During the next few weeks, scores of Samford University undergraduate students will present results of projects that have taken them down many avenues of research and discovery. The annual series of scholarly poster and oral presentations began on April 20 and will conclude in mid-May.
Research topics cross many academic units: math and computer science, psychology, sociology, world languages and cultures, human development and family life education, kinesiology, art and design, theatre and dance, nursing and others.
Presentations will run the gamut from a report on the effect of treadmill speed on cognition level by kinesiology students to the recitation of an original poem in Spanish by a Spanish major.
The wealth of undergraduate research underscores the commitment of Samford students, as well as to that of faculty members who spend extra hours helping them through each stage of research.
“Many students choose Samford because they want to be mentored by dedicated faculty who care deeply about undergraduate education,” said Samford Associate Provost for Academics Chris Metress. “At its best, undergraduate research represents that moment when students and faculty become equally dedicated to the same enterprise, exploring and learning together in search of something new.”
While most students will present in sessions attended primarily by faculty and peers from their particular academic department, the psychology and sociology departments will hold joint presentations.
Over the course of two days, May 3 and May 5, those students — in teams or individually — will showcase their work on 20 topics that include “Attitudes Toward Capital Punishment” (sociology) and “Implicit Egotism and Social Attraction” (psychology).
It makes sense, says psychology department chair Stephen Chew, that students in the two departments would benefit from joint presentations.
“The two fields complement each other in terms of research focus and methods, but are united by a drive to understand human behavior,” Chew said. “It broadens the education of students in both departments to hear about the research in the other field.”
The two departments have long supported the integration of rigorous student research at Samford, Chew notes, and have a strong tradition of sending students to present papers at national student research conferences.
Recently, Chew said, “Students have conducted such high-quality research that they have presented their results as professional papers at national conferences such as the American Psychological Association.”
The benefits of presenting research to audiences beyond the Samford campus is recognized by faculty and students in other academic disciplines, as well.
When Brock School of Business student researchers present in mid-May, Brock Scholars Laura Bean and Rachel Fox will have already been through a dress rehearsal, of sorts.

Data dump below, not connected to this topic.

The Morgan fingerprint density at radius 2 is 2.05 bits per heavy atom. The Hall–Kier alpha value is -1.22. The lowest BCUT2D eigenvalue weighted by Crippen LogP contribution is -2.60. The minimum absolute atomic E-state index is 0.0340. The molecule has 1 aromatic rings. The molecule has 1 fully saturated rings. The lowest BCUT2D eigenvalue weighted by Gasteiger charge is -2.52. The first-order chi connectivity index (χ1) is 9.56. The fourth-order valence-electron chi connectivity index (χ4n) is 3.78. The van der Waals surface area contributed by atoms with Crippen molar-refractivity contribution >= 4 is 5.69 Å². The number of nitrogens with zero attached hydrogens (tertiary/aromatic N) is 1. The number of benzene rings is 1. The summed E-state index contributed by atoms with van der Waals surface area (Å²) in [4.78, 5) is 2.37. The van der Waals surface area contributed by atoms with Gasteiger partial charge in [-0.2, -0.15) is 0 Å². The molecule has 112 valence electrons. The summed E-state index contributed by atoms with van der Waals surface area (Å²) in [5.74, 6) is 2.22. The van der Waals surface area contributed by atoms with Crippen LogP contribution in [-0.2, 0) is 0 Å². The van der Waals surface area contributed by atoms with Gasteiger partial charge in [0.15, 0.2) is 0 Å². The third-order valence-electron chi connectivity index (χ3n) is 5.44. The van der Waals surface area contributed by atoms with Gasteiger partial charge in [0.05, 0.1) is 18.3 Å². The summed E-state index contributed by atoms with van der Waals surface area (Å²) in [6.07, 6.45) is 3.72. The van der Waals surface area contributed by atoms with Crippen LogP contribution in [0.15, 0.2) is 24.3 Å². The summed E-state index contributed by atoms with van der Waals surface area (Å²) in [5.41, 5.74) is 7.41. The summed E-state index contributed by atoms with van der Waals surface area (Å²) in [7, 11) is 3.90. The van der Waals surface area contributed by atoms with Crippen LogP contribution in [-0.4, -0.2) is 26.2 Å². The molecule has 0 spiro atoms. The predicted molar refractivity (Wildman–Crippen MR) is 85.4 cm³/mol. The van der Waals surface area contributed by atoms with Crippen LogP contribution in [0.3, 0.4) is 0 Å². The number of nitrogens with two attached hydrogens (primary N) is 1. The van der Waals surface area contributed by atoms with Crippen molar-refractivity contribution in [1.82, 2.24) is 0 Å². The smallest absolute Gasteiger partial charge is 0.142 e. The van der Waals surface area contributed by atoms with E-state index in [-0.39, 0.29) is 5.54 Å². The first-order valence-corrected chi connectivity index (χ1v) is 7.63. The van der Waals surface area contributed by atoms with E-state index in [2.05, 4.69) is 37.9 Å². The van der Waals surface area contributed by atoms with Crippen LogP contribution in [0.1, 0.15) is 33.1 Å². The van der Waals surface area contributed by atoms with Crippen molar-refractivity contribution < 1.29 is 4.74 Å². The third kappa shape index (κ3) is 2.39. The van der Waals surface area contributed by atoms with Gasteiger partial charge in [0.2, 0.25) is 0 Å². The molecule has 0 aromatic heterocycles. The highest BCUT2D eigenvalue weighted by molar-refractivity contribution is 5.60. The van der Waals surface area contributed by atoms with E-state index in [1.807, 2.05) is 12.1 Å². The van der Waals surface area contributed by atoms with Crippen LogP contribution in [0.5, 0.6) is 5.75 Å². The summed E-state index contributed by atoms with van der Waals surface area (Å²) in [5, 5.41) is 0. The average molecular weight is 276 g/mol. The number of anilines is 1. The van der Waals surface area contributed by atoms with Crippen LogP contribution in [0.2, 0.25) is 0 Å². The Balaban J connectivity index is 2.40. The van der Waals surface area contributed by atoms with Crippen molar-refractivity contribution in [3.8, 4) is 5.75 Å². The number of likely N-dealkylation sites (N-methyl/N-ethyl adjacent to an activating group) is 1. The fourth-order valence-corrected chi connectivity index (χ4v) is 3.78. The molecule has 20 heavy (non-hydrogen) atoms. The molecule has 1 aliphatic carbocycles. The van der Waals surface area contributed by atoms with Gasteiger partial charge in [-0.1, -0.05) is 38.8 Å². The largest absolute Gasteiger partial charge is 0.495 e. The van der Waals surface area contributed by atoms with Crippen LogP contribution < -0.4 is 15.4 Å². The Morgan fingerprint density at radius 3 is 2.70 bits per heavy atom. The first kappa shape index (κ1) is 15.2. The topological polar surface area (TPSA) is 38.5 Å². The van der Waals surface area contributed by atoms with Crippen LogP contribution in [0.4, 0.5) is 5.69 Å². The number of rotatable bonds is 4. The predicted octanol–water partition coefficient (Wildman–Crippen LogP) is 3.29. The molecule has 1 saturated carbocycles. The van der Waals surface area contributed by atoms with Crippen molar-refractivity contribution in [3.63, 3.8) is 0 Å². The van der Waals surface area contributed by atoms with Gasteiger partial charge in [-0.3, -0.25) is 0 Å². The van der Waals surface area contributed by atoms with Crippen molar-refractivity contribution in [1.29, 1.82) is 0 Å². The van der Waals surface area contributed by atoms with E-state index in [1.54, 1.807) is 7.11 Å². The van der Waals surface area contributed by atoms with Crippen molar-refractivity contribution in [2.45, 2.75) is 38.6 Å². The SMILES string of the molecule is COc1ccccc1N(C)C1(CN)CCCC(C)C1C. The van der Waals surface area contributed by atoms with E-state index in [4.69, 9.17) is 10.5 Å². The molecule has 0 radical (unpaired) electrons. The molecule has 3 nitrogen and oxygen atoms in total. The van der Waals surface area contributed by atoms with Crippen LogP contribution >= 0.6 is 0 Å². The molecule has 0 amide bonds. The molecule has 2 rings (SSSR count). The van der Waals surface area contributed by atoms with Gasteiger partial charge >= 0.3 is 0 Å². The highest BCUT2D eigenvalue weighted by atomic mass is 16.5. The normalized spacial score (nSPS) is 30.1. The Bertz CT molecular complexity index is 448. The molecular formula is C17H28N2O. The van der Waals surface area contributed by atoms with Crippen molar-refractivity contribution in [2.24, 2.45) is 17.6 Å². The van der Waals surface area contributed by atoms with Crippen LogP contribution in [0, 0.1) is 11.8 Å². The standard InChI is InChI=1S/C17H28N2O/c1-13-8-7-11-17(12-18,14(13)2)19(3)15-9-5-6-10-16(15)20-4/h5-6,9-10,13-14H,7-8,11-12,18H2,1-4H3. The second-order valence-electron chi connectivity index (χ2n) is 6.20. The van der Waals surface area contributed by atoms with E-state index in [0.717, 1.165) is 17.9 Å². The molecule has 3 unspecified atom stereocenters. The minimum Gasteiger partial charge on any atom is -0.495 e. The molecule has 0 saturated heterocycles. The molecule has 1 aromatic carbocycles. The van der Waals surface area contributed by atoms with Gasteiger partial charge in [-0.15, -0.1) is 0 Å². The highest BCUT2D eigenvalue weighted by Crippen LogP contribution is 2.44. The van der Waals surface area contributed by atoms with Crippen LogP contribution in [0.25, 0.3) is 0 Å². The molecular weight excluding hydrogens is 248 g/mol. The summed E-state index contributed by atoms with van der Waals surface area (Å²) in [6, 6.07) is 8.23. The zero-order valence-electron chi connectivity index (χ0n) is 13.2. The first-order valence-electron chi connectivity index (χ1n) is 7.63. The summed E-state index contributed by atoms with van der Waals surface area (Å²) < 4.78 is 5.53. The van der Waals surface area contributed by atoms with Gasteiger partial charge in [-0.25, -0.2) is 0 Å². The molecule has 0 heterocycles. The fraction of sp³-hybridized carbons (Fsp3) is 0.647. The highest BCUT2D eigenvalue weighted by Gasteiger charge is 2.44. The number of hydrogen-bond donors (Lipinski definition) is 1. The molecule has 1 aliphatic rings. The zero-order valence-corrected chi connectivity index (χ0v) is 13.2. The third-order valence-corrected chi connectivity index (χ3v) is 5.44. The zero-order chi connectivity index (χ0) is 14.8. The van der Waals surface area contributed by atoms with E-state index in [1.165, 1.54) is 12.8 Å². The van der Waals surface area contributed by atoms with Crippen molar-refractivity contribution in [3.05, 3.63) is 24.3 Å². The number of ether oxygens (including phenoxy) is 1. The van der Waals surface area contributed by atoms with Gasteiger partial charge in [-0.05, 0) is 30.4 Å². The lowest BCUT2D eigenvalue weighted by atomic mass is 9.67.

The two were chosen by the Association of Private Enterprise Education to make poster presentations at its national conference in Las Vega, Nevada, earlier in April. Answering questions while standing beside posters that described their research and results was good preparation for the oral presentations they will make in their Samford classrooms, Bean and Fox say.
Bean said she received helpful feedback from other students and scholars at the conference.
“Since I’ve been working on the project for so long, it was good to hear a fresh perspective from someone just encountering my results. It also helped to learn how to condense the massive amount of information I had collected into a quick summary that was easily accessible for everyone,” Bean said.
Bean chose her topic, “Affecting Ambitions: An Empirical Analysis of Teen Girls’ Aspirations in India,” she said, because she is passionate about gender equality.
“This project provided me with the unique opportunity to look at some of the factors that affect what girls believe they are capable of. I also enjoyed combining my interests in sociology, psychology and economics while working on this thesis,” said Bean, a senior business major and University Fellow from Murfreesboro, Tennessee.
Fox agrees that the earlier experience will be helpful when she presents at Samford.
“It was challenging to present to so many people who were experts in my topic, but it helped me to refine my thinking and practice fielding questions,” said Fox, adding that having some of the people who did the original study on her topic there made for “a difficult but exciting experience.”
She developed her paper, “Examining the Hayek-Friedman Hypothesis: How Economic Freedom Impacts Women’s Political Rights,” from a study she did on domestic violence and women’s economic rights for an econometrics class last fall.
“I am very interested in women’s rights, and in my paper I am exploring ways that women’s rights can be increased by having free markets in place,” said Fox, a senior business major and University Fellow from Huntsville, Alabama.
“Every spring,” noted Metress, “our departments showcase their best and brightest students through these research presentations. It’s a great opportunity for the Samford community to celebrate the accomplishments of our students and the dedication of our faculty.”